SpaceX launches a Falcon 9 rocket from a Southern California base

SpaceX Company a Falcon 9 rocket The mission was launched from Vandenberg Space Force Base in Southern California on Tuesday night.

The rocket stopped five seconds before the scheduled lift-off time of 10:25 pm PDT.

The rocket carried a group of Starlink satellites into orbit. Before the mission officially ended, the departure was already pushed back from 9:34 p.m.

“The vehicle is safe and we are proceeding with the unloading sequence,” the release director was heard saying moments after the abort was called.

“Remember the purpose of the countdown is to help us catch potential problems before flight, and there are thousands of ways a launch can go wrong and only one way it can go right,” the launch host said. “With that in mind, we’re very cautious on the ground, and if the team or vehicle sees anything that looks a bit off, they’ll stop the countdown.”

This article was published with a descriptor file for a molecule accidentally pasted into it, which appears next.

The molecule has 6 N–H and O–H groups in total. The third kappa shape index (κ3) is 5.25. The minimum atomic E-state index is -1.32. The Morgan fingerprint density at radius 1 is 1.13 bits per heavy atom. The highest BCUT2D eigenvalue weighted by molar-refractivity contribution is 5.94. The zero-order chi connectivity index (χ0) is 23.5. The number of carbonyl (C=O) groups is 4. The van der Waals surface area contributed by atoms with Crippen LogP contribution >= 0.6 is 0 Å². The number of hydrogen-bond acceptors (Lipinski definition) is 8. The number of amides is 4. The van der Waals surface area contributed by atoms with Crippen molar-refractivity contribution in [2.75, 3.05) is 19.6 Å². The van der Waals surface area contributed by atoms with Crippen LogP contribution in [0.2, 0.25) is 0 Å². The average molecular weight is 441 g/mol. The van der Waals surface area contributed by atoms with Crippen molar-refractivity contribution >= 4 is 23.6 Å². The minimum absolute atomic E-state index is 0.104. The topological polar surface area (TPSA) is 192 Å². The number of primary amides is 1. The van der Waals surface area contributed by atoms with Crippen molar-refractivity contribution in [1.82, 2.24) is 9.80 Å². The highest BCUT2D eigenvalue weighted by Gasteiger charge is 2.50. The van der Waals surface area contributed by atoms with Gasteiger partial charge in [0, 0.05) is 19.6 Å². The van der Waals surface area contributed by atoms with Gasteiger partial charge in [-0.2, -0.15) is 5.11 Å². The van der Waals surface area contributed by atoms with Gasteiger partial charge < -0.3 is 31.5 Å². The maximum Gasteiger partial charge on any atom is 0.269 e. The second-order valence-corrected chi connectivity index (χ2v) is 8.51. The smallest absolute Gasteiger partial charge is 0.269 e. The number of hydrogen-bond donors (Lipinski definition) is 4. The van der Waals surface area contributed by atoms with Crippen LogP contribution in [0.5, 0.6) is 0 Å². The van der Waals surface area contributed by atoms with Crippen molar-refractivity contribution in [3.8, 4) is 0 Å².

The vehicle and payload are “in good health,” the host said before ending the stream. SpaceX will announce its next Falcon 9 mission Social media channels.

According to the company, 15 satellites were planned to be carried into low Earth orbit during Tuesday night’s mission.

Starlink SpaceX’s satellite network is designed to bring low-cost internet service to rural/remote communities.

After previous successful launches, Starlink now has more than 4,200 operational satellites orbiting the Earth. According to CNET. The launches are part of the company’s goal of building a giant fleet of broadband satellites around the world.

Following separation after liftoff, the Falcon’s reusable booster is scheduled to re-land aboard the spaceport drone “Of Course I Still Love You” in the Pacific Ocean.

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This particular Falcon 9 rocket has completed nine liftoffs and landings so far.

According to SpaceX, the Falcon 9 rocket is “the world’s first orbit-class reusable rocket.” The reusable spacecraft is designed to safely transport people and payloads into Earth orbit and beyond.

So far, the entire fleet of Falcon 9 rockets has been involved in 246 total launches, 207 landings and 180 relaunches.

The abandoned mission can be seen in the video player above.

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